If "good dog" comes to mean that something the dog really likes is likely to follow, then it becomes a conditioned reinforcer. For instance, I often am pleased with something one of my dogs does. She gets out of the way quickly when she's been standing by the door, wanting to go out. She backs up rapidly and sits and waits when she sees me coming so I can get to the door easily. That behavior is rewarded by "good girl" and a happy voice that she likes and opening the door so she can go out. When my dogs stop barking on cue for me, I show pleasure and they recognize that and like it. Usually, when I'm pleased and happy, good things happen, not bad. So, the dogs like that. That, you can call social learning, right? Sure it is. But it's still the laws of behaviorism at work which are driving behavior. It's going to be either operant or classical condtioning which is going on. Do this and something happens, either favorable or unfavorable. Something will happen which will cause the dog to either tend to repeat the behavior or let the behavior extinguish or change the behavior in some way. Behavior is never static. It will evolve constantly in some manner, minutely or largely or anywhere in between. And that is dependent on operant or classical conditioning....on what happens following a behavior. Depending on just how the dog views the thing that happens when he performs a behavior, that dictates just how the behvaior will change. My dogs like praise and it works a little bit to increase the likelihood of a change in behavior. But they get a lot of attention anyway, in every day, normal social interactions. It's not out of this world, fantastic. It's good, but it's not that good. But if I give them a piece of Porterhouse steak with mushroom sauce spread all over it when they give me a really good recall, you better believe it has more value to them than "good dog." It just strengthens and quickens the response next time and increases the reliability of the response. Get the timing right in training and choose appropriate rewards for various things (they do vary) and it all makes for more reliable, qiucker, more precise responses to cues.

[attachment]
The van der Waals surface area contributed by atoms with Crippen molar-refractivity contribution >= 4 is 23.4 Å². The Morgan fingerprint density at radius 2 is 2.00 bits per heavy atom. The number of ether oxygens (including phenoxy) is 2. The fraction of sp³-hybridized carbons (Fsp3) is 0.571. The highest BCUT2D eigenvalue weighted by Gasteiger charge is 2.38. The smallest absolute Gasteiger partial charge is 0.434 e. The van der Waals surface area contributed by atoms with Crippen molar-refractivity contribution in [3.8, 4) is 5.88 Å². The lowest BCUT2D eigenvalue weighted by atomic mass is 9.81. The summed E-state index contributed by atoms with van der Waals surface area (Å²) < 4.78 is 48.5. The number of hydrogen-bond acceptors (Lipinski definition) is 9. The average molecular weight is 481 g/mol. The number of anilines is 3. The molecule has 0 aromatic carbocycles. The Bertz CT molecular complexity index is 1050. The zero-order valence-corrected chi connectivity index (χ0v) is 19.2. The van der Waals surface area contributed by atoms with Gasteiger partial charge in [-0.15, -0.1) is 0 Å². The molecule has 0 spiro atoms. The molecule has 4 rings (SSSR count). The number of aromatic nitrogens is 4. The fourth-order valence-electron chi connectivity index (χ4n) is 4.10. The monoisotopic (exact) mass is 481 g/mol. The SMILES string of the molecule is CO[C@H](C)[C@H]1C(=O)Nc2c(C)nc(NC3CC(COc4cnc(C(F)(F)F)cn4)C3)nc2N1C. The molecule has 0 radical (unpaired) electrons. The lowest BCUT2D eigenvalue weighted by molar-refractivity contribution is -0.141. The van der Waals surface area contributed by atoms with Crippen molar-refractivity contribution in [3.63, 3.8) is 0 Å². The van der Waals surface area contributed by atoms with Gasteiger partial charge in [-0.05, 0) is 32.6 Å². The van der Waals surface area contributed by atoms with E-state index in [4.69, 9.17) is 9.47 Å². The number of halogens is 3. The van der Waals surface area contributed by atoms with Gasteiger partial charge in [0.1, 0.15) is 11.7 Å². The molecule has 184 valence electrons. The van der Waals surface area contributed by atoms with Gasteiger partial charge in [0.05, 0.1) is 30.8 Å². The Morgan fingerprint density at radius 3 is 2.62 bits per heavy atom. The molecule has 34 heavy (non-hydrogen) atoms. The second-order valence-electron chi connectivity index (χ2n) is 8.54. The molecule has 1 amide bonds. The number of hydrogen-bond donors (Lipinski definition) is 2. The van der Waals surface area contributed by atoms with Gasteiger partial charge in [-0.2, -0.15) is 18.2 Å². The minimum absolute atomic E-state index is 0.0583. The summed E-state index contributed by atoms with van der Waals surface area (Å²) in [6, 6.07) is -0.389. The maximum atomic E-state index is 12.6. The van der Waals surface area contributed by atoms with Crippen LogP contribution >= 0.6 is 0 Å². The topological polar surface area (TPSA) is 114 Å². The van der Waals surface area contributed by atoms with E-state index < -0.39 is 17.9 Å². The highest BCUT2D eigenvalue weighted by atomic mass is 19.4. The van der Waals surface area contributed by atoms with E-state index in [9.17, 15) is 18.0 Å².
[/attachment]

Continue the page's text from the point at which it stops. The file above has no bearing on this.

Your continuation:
So, if you mean the definition of "social learning" to be confined to verbal or physical communication, body language, happy voices....yes indeed. That's all incorporated in everything we do with dogs. It's why we have dogs in our lives...to have this phenomenal relationship with another species that we do, a species hard wired through evolution and domestication...designed especially to live with and be sociable with us. They understand so much about us. They probably read us better than we read them. I think they understand more than we give them credit for sometimes. They're just flat out phenomental in their social ways. But all that doesn't delete the laws of learning. Behaviorism, operant and classical conditioning is right in there, at work all the time...constantly. And that is the case with every living organism.